of thousands of places destroyed by human beings." He says scientists
are overly anxious to apply their trades to history. "Scientists may
prefer to think that some of these interesting events have natural
causes rather than human ones, so they're eager to find natural disasters
to explain them.
Drews insists the evidence doesn't support Nur's
theory. "If the place was suddenly destroyed, you'd expect to find
all the things in the palace buried in debris, and we don't," he says.
While archaeological digs have yielded some pottery, there are no
beautiful treasures like ivory or gold, Drews says. Drews cites the
small numbers of casualties as further proof against the earthquake
theory. "We'd expect quakes to trap people suddenly, but we don't
see evidence of that," he says. Though archaeologists have found some
crushed skeletons, Drews believes an earthquake-destroyed city would
have widespread casualties. But Nur offers a simple explanation, "When
we have an earthquake nowadays, we dig through the rubble, find the
victims and bury them." He says there's no reason to believe things
were different then.
Cline says the problem's crux is that it's difficult
to differentiate between earthquake damage and human inflicted destruction.
Both warfare and earthquakes can topple walls, start fires, and leave
skeletons in the rubble. Even at sites where earthquakes are clearly
implicated, there's no easy way to tell if the quake happened a hundred
or a thousand years ago. "You can't deny there were earthquakes, that's
a given, but the question is, what role did they play?" Cline says.
"What I adhere to is the 'systems collapse' (model): the civilization
as we know it comes to an end, but it's not from one cause, but from
a series of events and factors. It was almost a domino effect, one
domino may have been earthquakes."
TEXTS document mass migrations that dispersed the population among
places previously sparsely populated. Reasons for these migrations
aren't clear, but Cline believes this mass exodus could have been
a large reason for the cities' demises. Archaeologists know that international
trade was suddenly cut off during this period and Cline concedes that
earthquakes could have been responsible. Yet another domino could
have been drought, Cline says.
Meanwhile, Drews proposes that warfare destroyed
the Middle Eastern cities. He says invaders came from the Mediterranean
Sea region and ransacked the Middle Eastern civilizations. These invaders
set out with one purpose-to sack and loot, not to conquer, Drews says.
"These days when rioters loot cities, they don't try and take over
the store. If they're going to loot, they loot," he says. Drews believes
the invaders came from regions where people were poor, and their motive
was wealth. Once one group proved invading the Middle Eastern region
paid off, the idea spread, Drews contends. "Somebody thought of it
and it worked. Just like in modern times when someone tried hijacking
a plane and once it worked the idea spread," Drews says.
But Nur contends earthquakes were the dominant
force in these civilizations' downfall, wars in the region were only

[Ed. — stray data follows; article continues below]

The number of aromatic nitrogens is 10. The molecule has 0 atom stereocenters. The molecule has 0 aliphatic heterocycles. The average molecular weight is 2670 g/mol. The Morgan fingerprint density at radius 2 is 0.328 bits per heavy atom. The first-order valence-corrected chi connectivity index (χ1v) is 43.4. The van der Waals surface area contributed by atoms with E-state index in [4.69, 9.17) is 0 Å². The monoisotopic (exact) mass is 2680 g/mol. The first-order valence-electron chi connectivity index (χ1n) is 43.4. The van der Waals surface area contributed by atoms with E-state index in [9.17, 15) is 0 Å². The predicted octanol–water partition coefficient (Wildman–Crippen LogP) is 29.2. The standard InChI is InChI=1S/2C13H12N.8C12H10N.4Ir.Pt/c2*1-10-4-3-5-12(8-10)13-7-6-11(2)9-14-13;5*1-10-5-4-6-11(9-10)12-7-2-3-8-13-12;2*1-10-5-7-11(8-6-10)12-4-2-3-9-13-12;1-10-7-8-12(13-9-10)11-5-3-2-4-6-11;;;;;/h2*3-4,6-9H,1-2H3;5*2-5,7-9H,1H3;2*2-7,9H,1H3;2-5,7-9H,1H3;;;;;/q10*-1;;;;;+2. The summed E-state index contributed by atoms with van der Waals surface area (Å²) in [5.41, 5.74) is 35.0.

possible because of the quakes, he argues. "These cities were run
by a small elite. There was continual conflict between the elite and
the poor people living in the countryside," he says. He concedes that
his tone on this issue has evolved. Initially, when he was saying
that earthquakes caused the end of the Bronze Age, "I didn't have
it clear in my mind how they (quakes) did it. Now I've thought it
through and I realize that earthquakes create a mechanism for the
powerful elite to lose control."
However, Drews takes issue with Nur's peasant uprising
theory, "Villagers living in the vicinity of the center depended on
those centers and would be the first to give aid. Nur seems to think
these people were controlled by despot rulers and that's simply not
the way it was."
WHY is the earthquake theory gaining attention now?
"Before last year, when Nur's Biblical Archaeology
Review paper came out, no one had heard of him. Nur simply wasn't
reaching us (archaeologists) before," Cline says. But he also has
another theory. "The new interest may be because of the coming millenium,
hence the interest in Armageddon," Cline says.
The newfound attention has helped Nur's cause.
Last July, a meeting at Cambridge University brought together experts
from a broad range of disciplines including archaeology, geology,
and astronomy, to discuss the roles natural catastrophes could have
played in the ending of Bronze Age civilizations. At the Cambridge
conference, Nur told the audience about a gathering in Athens in 1991
where geologists and archaeologists discussed earthquakes in archaeology
together for the first time. "When we (geologists) gave talks, the
archaeologists would drink coffee outside, and when they gave talks
we would drink coffee. So communication was not good. We didn't understand
what they were talking about, and they didn't believe what we were
But that tension is waning. A book, "Archaeoseismology"
(edited by geologist S. Stiros), which came out of the 1991 meeting
between geologists and archaeologists has made more ancient scholars
aware of the emerging field. Cline believes Nur's theory warrants
serious consideration, and he's currently collaborating with Nur on
a scholarly paper about the earthquake theory. They hope their paper
will give the battered hypothesis serious attention.
Although he doesn't believe earthquakes are the
entire story, Cline believes Nur's expertise can contribute to archaeology.
"Nur is a specialist in tectonics, he's familiar with rock formations
and he might be able to look at a site and see evidence archaeologists
can't. Archaeology frequently borrows from other sciences, this could
allow archaeology to tap into geophysics."